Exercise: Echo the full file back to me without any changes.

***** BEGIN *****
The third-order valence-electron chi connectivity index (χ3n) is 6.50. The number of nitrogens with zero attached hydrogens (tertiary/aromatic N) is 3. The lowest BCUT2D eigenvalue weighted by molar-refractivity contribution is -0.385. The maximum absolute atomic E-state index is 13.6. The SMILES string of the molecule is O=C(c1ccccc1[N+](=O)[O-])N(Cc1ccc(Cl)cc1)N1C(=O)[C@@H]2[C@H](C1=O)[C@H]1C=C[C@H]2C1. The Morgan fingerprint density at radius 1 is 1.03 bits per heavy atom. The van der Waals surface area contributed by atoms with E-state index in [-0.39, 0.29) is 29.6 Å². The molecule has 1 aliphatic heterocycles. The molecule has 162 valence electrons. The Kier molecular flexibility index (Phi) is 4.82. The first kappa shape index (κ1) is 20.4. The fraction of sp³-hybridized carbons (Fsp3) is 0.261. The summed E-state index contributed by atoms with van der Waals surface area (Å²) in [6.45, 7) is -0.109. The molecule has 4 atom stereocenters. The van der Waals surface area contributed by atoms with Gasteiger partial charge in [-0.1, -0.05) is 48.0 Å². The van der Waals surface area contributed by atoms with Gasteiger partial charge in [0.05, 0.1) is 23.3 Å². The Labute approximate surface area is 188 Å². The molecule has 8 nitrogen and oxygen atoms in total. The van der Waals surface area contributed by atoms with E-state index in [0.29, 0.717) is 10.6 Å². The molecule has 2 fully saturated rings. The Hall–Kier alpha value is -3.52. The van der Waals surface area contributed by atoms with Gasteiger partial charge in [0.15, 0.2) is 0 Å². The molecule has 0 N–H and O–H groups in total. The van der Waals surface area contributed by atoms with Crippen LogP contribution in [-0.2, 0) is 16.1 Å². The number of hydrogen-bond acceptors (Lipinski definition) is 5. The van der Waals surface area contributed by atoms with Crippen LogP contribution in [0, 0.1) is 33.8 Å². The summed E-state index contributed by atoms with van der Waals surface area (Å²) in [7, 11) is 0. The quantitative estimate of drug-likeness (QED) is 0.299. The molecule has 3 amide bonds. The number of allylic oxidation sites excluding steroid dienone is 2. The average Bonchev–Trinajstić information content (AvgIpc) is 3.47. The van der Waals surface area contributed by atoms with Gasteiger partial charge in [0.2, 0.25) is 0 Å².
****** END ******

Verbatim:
The third-order valence-electron chi connectivity index (χ3n) is 6.50. The number of nitrogens with zero attached hydrogens (tertiary/aromatic N) is 3. The lowest BCUT2D eigenvalue weighted by molar-refractivity contribution is -0.385. The maximum absolute atomic E-state index is 13.6. The SMILES string of the molecule is O=C(c1ccccc1[N+](=O)[O-])N(Cc1ccc(Cl)cc1)N1C(=O)[C@@H]2[C@H](C1=O)[C@H]1C=C[C@H]2C1. The Morgan fingerprint density at radius 1 is 1.03 bits per heavy atom. The van der Waals surface area contributed by atoms with E-state index in [-0.39, 0.29) is 29.6 Å². The molecule has 1 aliphatic heterocycles. The molecule has 162 valence electrons. The Kier molecular flexibility index (Phi) is 4.82. The first kappa shape index (κ1) is 20.4. The fraction of sp³-hybridized carbons (Fsp3) is 0.261. The summed E-state index contributed by atoms with van der Waals surface area (Å²) in [6.45, 7) is -0.109. The molecule has 4 atom stereocenters. The van der Waals surface area contributed by atoms with Gasteiger partial charge in [-0.1, -0.05) is 48.0 Å². The van der Waals surface area contributed by atoms with Gasteiger partial charge in [0.05, 0.1) is 23.3 Å². The Labute approximate surface area is 188 Å². The molecule has 8 nitrogen and oxygen atoms in total. The van der Waals surface area contributed by atoms with E-state index in [0.29, 0.717) is 10.6 Å². The molecule has 2 fully saturated rings. The Hall–Kier alpha value is -3.52. The van der Waals surface area contributed by atoms with Gasteiger partial charge in [0.15, 0.2) is 0 Å². The molecule has 0 N–H and O–H groups in total. The van der Waals surface area contributed by atoms with Crippen LogP contribution in [-0.2, 0) is 16.1 Å². The number of hydrogen-bond acceptors (Lipinski definition) is 5. The van der Waals surface area contributed by atoms with Crippen LogP contribution in [0, 0.1) is 33.8 Å². The summed E-state index contributed by atoms with van der Waals surface area (Å²) in [7, 11) is 0. The quantitative estimate of drug-likeness (QED) is 0.299. The molecule has 3 amide bonds. The number of allylic oxidation sites excluding steroid dienone is 2. The average Bonchev–Trinajstić information content (AvgIpc) is 3.47. The van der Waals surface area contributed by atoms with Gasteiger partial charge in [0.2, 0.25) is 0 Å².